According to survey results from Staples, more than half of small business owners view tax preparation as complicated and, surprisingly, nearly 50% handle their business taxes on their own. Part of the challenge as I see it stems from two things: (1) confusion about tax rules and (2) disorganization.
Confusion about tax rules
Albert Einstein said “The hardest thing in the world to understand is the income tax.” If a genius like him was perplexed, what’s the average small business owner to do? And adding to the confusion is a slew of new rules introduced by the Tax Cuts and Jobs Act of 2017, most of which become effective in 2018.
What to do:
- Learn about taxes. As a business owner it’s vital to know about taxes so you can make tax-savvy business decisions. For example, you need to understand the different tax treatment for hiring employees versus engaging independent contractors, and buying versus leasing equipment. My book, J.K. Lasser’s Small Business Taxes , is written in easy-to-understand language for small business owners. The IRS also has webinars and videos, a number of which are specifically for small businesses.
- Work with a professional. Consider engaging a CPA or other tax professional to prepare your returns and handle other tax matters. Doing so doesn’t relieve you of tax responsibilities or the need to know about taxes, but it can help you avoid mistakes and save you valuable time.
The Staples survey found that 53% of thriving or surviving small business owners described their workplace as organized, versus only 23% of struggling or failing businesses. Obviously disorganization impacts a company’s productivity, but it also affects tax responsibilities. Without getting organized for taxes, the responsibilities can seem overwhelming. And even worse, you can lose out on legitimate write-offs for lack of necessary paperwork that you can’t find at tax time.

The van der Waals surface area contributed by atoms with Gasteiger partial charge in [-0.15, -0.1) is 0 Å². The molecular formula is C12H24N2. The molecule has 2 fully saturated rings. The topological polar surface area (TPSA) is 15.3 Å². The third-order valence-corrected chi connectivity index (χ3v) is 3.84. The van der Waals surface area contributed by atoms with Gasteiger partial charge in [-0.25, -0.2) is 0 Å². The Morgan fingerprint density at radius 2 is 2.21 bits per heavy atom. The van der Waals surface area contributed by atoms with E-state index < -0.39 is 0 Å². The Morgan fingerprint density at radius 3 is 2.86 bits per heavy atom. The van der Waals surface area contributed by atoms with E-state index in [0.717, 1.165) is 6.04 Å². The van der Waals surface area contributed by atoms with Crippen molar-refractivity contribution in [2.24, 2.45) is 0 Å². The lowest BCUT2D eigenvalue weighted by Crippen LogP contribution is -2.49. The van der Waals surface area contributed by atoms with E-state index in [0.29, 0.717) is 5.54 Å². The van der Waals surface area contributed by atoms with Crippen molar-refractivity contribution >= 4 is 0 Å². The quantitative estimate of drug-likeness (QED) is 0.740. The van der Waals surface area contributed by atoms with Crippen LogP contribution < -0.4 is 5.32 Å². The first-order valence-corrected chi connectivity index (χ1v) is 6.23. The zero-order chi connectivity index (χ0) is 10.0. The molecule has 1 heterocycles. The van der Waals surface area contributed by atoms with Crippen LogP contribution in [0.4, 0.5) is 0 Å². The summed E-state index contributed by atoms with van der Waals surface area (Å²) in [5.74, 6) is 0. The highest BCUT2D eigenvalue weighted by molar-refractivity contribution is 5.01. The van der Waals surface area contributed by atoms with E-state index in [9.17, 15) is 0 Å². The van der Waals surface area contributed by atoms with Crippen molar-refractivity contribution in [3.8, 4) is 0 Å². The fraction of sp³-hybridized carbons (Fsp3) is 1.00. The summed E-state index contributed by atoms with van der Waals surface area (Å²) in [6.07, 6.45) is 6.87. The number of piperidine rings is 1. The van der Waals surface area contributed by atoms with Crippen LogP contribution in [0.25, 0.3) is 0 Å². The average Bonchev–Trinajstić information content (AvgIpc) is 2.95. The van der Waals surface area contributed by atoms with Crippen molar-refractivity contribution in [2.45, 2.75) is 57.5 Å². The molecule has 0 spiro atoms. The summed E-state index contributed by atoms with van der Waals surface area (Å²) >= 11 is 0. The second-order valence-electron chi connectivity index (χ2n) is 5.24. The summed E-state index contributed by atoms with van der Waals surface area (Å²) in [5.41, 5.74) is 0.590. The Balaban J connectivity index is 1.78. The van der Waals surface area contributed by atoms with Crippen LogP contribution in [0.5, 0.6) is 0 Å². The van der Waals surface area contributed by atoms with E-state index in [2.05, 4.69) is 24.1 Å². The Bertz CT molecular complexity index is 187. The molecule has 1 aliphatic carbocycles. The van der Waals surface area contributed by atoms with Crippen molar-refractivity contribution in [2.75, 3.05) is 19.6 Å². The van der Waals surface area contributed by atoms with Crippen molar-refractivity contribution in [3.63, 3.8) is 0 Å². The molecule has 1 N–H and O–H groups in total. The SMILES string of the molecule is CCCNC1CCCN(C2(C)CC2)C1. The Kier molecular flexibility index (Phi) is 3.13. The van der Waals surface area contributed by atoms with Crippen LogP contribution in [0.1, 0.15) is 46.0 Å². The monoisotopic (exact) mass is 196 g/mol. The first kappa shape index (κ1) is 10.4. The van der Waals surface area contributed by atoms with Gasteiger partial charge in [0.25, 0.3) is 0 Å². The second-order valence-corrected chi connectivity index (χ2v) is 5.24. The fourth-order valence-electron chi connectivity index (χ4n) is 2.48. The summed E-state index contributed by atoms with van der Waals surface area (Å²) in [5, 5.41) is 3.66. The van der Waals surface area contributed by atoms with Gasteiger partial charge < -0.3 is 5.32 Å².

What to do:
- Schedule time. While it takes time to get organized, the investment winds up saving you time in the long run. Benjamin Franklin said that, “For every minute spent organizing, an hour is earned.” Depending on the current level of disorganization, you may need to schedule a day or so to determine what’s needed to become organized and then get to it. Once you’re organized, set aside a portion of each day—whether it’s five minutes or half an hour—to go through your papers and computer files so you stay organized.
- Get supplies. For tax purposes, you need to keep receipts, invoices, canceled checks, and other documentary evidence supporting your claimed deductions and tax credits. To keep your paperwork organized, consider using file folders, expandable files, and storage boxes. If you prefer electronic files, consider using a scanner to capture your paper receipts.
While taxes are likely one of the less fun things you do in your business, they directly impact the amount of money you keep from what you take in. Invest your energies in mastering your tax responsibilities and you’ll be rewarded with the ability to make better business decisions, be more productive, and keep more money after tax.
Bonus for you
To kick-start the year on the right track and help you get organized and ready for tax season, Staples is sponsoring a sweepstakes held on my Twitter account: one small business owner will receive a complimentary, 60-minute business organization video consultation with me!* During the consultation session, I’ll tell you about tax recordkeeping tips and strategies suitable to your organization that you can use to simplify the process, save you time, and ensure you meet IRS requirements.
To enter for a chance to win, just go to my Twitter feed and reply to my pinned tweet with one sentence on what your #1 business goal is this year. A winner from the entrants will be picked at random and will be announced the week of February 12th.
*Contest subject to all sweepstakes laws, rules, and regulations. Prize winner must be 18 or older and based in the United States.
This post was created in partnership with Staples. All opinions expressed in the post are my own and not those of Staples.